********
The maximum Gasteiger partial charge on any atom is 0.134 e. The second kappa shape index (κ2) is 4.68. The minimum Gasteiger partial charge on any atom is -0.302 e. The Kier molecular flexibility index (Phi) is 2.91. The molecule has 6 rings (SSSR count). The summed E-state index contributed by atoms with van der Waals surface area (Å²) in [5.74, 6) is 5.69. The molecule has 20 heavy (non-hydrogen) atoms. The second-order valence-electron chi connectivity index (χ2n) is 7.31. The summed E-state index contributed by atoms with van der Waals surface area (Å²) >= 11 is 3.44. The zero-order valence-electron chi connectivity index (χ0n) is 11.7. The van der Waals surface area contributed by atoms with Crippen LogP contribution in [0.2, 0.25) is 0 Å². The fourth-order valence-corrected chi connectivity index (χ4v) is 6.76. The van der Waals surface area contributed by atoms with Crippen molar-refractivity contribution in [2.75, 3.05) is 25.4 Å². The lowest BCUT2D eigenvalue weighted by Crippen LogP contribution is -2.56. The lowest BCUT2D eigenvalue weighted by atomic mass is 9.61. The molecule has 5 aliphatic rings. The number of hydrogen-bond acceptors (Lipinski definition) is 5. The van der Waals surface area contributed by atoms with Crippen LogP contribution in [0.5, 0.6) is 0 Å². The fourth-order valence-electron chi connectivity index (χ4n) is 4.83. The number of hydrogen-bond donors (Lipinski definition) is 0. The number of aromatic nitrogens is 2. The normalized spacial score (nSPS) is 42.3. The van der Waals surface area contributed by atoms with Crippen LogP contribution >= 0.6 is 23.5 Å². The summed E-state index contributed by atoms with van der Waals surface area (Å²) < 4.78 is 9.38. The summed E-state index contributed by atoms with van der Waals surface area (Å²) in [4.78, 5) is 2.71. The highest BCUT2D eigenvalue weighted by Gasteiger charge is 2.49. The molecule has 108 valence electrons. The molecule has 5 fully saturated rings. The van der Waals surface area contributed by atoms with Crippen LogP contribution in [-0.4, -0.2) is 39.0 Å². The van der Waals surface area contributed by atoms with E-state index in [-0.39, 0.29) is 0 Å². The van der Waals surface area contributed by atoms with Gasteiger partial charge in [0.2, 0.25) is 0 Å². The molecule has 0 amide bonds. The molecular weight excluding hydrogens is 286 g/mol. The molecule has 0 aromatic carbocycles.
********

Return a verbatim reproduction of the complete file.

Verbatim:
The maximum Gasteiger partial charge on any atom is 0.134 e. The second kappa shape index (κ2) is 4.68. The minimum Gasteiger partial charge on any atom is -0.302 e. The Kier molecular flexibility index (Phi) is 2.91. The molecule has 6 rings (SSSR count). The summed E-state index contributed by atoms with van der Waals surface area (Å²) in [5.74, 6) is 5.69. The molecule has 20 heavy (non-hydrogen) atoms. The second-order valence-electron chi connectivity index (χ2n) is 7.31. The summed E-state index contributed by atoms with van der Waals surface area (Å²) >= 11 is 3.44. The zero-order valence-electron chi connectivity index (χ0n) is 11.7. The van der Waals surface area contributed by atoms with Crippen LogP contribution in [0.2, 0.25) is 0 Å². The fourth-order valence-corrected chi connectivity index (χ4v) is 6.76. The van der Waals surface area contributed by atoms with Crippen molar-refractivity contribution in [2.75, 3.05) is 25.4 Å². The lowest BCUT2D eigenvalue weighted by Crippen LogP contribution is -2.56. The lowest BCUT2D eigenvalue weighted by atomic mass is 9.61. The molecule has 5 aliphatic rings. The number of hydrogen-bond acceptors (Lipinski definition) is 5. The van der Waals surface area contributed by atoms with Crippen LogP contribution in [0.5, 0.6) is 0 Å². The fourth-order valence-electron chi connectivity index (χ4n) is 4.83. The number of hydrogen-bond donors (Lipinski definition) is 0. The number of aromatic nitrogens is 2. The normalized spacial score (nSPS) is 42.3. The van der Waals surface area contributed by atoms with Crippen LogP contribution >= 0.6 is 23.5 Å². The summed E-state index contributed by atoms with van der Waals surface area (Å²) < 4.78 is 9.38. The summed E-state index contributed by atoms with van der Waals surface area (Å²) in [4.78, 5) is 2.71. The highest BCUT2D eigenvalue weighted by Gasteiger charge is 2.49. The molecule has 108 valence electrons. The molecule has 5 fully saturated rings. The van der Waals surface area contributed by atoms with Crippen LogP contribution in [-0.4, -0.2) is 39.0 Å². The van der Waals surface area contributed by atoms with E-state index in [-0.39, 0.29) is 0 Å². The van der Waals surface area contributed by atoms with Gasteiger partial charge in [0.2, 0.25) is 0 Å². The molecule has 0 amide bonds. The molecular weight excluding hydrogens is 286 g/mol. The molecule has 0 aromatic carbocycles.